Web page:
Posts Tagged ‘Differences’
Over the past couple of years, there has been a trend towards more heavy-handed censoring in China, particularly for content that strongly represents Western ideals and culture. Each year, as China’s population becomes more global, online, educated and well-travelled, its censors battle harder to keep China ‘pure’ and free from the evils of sex, drugs and civil rights that have polluted the West.
While China’s censoring of the Internet is well documented, rules require everything from mainstream advertising to TV soaps to get the big State tick before being aired in the Mainland. “The Empress of China” – its biggest-budget soap ever made following China’s only female emperor during the Tang Dynasty, was abruptly pulled after its release in late-December 2014. After a few days the show returned with cleavage shots strategically removed from the lead actress, Fan Bingbing. It happened at a similar time to announcements that the Shanghai Auto Show was likely to ban racy models.
One of the most fascinating things about living in China over the past few years has been observing how the Internet is changing everything from shopping, to communication, to the way Chinese people think.
For generations, Chinese were heavily influenced by what the Government said in their state-controlled media, determining what is shown on television, the newspapers, radio, books and almost everything in China. It was an incredibly powerful channel to spread the propaganda, and in a way, helped control what 1.3 billion Chinese thought and felt, contributing to much of China’s swift rise into the economic powerhouse it is today.
A few years ago, things started to change. Soaring Internet and social media connections reached critical mass. Whereas the Government controlled virtually all of the country’s mass-communication channels before, the Internet finally gave the average Zhou a voice, and they took full advantage of it.
Most people have heard of Shanghai and Beijing, but I bet there’d be very few Westerners who could name 50% of the 113 cities with more people than San Francisco’s metro area. Every month in China, there is a city the size of Brisbane added to the landscape. On the Yangtze River alone, 18 cities have more people than New Zealand.
What’s remarkable, is the number of China’s mega-cities that most people have never heard of. Consumers in those cities are becoming increasingly wealthy, and their tastes are going to increasingly influence the whole world. To bring some perspective to the scale of China’s cities, my marketing and research agency, China Skinny, has created a simple tool, The City-Nator, where you can enter your city, or a population over 1 million and see how many Chinese cities have more people. It’s quite fun, try it out at chinaskinny.com/tools/city-nator.
Below is a little infograph to warm up…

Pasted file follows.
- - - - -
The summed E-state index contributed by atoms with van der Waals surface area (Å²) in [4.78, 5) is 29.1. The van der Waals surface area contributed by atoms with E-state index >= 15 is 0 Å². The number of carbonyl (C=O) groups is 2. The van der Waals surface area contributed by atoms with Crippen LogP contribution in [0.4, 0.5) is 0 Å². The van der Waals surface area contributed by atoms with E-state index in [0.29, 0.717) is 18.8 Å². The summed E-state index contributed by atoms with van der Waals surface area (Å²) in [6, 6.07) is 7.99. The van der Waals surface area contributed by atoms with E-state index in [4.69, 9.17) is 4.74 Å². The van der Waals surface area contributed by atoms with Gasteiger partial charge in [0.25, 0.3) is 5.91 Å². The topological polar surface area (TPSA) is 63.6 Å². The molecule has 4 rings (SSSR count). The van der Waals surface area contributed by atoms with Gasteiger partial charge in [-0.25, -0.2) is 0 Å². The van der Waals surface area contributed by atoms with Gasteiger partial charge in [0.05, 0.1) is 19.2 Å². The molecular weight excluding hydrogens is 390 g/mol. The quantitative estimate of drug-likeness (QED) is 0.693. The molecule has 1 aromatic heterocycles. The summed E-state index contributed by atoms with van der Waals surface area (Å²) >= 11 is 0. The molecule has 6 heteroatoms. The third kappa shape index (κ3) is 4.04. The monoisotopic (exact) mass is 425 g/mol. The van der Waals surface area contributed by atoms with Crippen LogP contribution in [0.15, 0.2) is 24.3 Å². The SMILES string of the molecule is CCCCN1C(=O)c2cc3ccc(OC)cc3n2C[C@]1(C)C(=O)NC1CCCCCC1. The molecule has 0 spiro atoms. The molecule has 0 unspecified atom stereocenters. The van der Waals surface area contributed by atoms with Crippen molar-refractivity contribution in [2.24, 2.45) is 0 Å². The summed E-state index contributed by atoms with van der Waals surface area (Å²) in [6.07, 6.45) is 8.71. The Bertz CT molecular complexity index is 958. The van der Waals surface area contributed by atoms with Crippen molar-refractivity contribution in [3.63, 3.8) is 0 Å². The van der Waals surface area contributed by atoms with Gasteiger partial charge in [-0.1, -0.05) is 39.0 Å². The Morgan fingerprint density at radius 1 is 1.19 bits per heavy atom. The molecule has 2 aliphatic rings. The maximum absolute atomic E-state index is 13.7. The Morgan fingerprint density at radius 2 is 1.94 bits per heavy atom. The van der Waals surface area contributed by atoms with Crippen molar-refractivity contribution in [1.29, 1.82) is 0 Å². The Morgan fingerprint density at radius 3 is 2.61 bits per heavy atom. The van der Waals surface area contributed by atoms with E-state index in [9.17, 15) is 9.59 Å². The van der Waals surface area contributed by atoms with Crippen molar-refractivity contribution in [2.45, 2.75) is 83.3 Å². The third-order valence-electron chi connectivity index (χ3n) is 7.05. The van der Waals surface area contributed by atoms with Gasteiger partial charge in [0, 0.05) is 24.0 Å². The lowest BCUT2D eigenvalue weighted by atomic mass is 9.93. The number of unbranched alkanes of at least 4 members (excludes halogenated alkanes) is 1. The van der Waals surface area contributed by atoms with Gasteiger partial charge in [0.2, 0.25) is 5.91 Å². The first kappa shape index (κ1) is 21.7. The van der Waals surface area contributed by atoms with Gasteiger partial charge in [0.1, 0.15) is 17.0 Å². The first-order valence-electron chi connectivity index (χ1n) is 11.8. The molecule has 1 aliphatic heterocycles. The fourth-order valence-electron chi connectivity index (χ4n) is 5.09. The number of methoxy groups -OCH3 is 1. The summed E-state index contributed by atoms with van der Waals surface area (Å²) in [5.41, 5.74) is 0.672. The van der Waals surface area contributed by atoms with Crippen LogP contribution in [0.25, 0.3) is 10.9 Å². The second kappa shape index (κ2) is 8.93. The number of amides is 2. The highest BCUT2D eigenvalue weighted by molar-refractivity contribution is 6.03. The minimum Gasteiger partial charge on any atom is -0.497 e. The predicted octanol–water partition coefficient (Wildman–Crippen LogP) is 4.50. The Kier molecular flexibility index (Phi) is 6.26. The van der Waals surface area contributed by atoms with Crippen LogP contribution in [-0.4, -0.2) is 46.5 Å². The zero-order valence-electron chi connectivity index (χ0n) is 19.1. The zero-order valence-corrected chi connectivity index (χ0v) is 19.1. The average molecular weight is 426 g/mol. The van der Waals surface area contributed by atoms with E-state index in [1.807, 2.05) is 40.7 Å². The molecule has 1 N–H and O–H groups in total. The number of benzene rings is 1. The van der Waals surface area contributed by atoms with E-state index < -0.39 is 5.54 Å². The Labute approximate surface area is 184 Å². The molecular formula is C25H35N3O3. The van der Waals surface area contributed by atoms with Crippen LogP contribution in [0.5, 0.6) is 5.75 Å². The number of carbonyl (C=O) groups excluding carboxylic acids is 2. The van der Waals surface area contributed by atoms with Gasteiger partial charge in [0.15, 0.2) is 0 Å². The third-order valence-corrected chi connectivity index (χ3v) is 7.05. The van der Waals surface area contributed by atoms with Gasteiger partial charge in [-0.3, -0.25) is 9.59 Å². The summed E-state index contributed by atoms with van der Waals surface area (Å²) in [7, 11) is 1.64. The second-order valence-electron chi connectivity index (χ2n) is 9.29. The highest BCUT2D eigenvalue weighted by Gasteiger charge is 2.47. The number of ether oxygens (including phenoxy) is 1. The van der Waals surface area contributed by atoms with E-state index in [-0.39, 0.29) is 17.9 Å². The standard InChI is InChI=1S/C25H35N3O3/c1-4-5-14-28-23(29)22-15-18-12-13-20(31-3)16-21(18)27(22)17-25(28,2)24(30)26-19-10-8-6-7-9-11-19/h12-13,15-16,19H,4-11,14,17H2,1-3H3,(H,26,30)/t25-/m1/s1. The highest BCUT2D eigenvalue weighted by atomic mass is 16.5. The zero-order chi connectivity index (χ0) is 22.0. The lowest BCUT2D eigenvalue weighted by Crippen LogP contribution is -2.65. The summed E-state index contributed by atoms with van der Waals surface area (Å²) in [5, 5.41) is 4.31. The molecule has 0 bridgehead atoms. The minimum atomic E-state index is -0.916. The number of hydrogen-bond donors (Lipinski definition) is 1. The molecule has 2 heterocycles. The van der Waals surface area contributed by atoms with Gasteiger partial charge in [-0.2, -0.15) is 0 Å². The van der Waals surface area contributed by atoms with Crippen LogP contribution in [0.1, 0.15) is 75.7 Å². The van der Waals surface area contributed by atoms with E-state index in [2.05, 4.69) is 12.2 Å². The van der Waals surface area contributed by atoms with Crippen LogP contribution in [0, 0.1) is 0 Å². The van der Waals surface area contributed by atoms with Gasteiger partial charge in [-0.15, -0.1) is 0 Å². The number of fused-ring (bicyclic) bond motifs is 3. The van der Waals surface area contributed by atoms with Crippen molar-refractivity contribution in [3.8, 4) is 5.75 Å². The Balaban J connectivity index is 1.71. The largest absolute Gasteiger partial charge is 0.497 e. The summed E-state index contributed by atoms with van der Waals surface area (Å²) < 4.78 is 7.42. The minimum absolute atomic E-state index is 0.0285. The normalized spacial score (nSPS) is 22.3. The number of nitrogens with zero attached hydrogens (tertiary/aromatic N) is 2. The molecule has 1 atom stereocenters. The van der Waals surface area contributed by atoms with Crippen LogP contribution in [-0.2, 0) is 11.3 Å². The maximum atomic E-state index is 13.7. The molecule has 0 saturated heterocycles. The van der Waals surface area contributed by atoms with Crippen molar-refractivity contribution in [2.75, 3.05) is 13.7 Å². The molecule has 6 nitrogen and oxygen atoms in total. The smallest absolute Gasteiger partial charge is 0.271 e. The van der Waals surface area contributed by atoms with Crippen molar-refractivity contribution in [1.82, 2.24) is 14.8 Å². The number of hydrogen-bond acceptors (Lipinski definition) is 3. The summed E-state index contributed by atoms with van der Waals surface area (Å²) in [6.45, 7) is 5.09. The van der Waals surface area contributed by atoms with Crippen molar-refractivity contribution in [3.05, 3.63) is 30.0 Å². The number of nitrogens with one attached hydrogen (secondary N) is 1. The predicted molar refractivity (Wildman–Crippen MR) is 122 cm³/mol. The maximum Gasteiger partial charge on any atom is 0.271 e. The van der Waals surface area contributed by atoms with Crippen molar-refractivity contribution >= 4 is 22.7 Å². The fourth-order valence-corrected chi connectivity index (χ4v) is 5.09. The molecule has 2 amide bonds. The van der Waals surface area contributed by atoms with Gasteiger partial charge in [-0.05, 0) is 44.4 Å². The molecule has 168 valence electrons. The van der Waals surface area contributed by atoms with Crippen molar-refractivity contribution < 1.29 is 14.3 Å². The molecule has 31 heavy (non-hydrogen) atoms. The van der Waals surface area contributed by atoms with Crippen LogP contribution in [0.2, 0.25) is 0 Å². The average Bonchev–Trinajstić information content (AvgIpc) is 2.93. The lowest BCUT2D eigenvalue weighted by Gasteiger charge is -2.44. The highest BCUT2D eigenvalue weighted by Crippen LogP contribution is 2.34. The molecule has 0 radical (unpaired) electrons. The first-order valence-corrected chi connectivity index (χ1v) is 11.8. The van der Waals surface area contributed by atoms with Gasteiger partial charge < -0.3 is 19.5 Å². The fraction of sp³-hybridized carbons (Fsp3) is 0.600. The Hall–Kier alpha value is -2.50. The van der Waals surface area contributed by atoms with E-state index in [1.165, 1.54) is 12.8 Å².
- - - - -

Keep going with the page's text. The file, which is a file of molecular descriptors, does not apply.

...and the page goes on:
See how your city compares to Chinese cities, try out the City-Nator
It’s one of my favourite things about living in China – the constant contrasts at every turn. There’s the well known scenes: snot-green Lamborghinis zipping past peasants dragging stacks of wood, ultra-modern skyscrapers acting as a backdrop to crumbling lane houses where multiple families share a tap.
It began around April 2011, those subtle winks and prods between couples, before slipping out early from the KTV bar with plenty of new accessories from the 7-11 counter. Lights were out across China as hopeful parents pwapped like crazy to hit the 12 month window of a dragon kid. The 17 million new babies picked to be born in the Year of the Dragon are said to possess passion, courage, luck and strength like no other, so they’re a pretty good bet for your shot at securing retirement funding. Or are they?
You don’t see adorable golden Labradors helping the blind find their way around the streets in China. Although China has almost 1 in 5 of the world’s blind people – around 5,000,000 – there are just 47 guide dogs. Yep, that’s over 100,000 people per pooch. So how do those who can’t see find their way around?
When I first arrived in Beijing in 2010, my biggest surprise was the lack of bicycles. As a young lad, gaping over sepia prints of China, it was the hordes of bicycles on Beijing’s streets that made the biggest impression. These days, China’s bicycle situation is one of the most noticeable indicators of the changes China has made over the past three decades.
Beijing has many great things, but its diminishing bike culture isn’t one of them. Just 10 years ago, 60% of Beijingers used peddle power to get to work. But with increasing wealth, sprawling suburbs, bigger roads and lessening bike lanes, that figure now languishes below many European cities, at 20%. For someone who enjoys powering two wheels from a hard seat, I was disappointed.
Six months later and a 1,200 kilometre move south to Shanghai, my faith was restored. Shanghai is China’s original home of cycling and it still reigns as a dreamland for those who enjoy a little excitement when they play on their peddles.
There are an infinite amount of staggering China statistics. One of my favourites is the quantity of meat. Over a billion pigs are in China, more than every other country combined, and 12 million of them are eaten every week. On average, a small Chinese village eats more hog than Egypt’s entire population living along the Nile. But to think that China is just about animals that oink would be unnecessarily underselling that other well-known white meat, the chicken.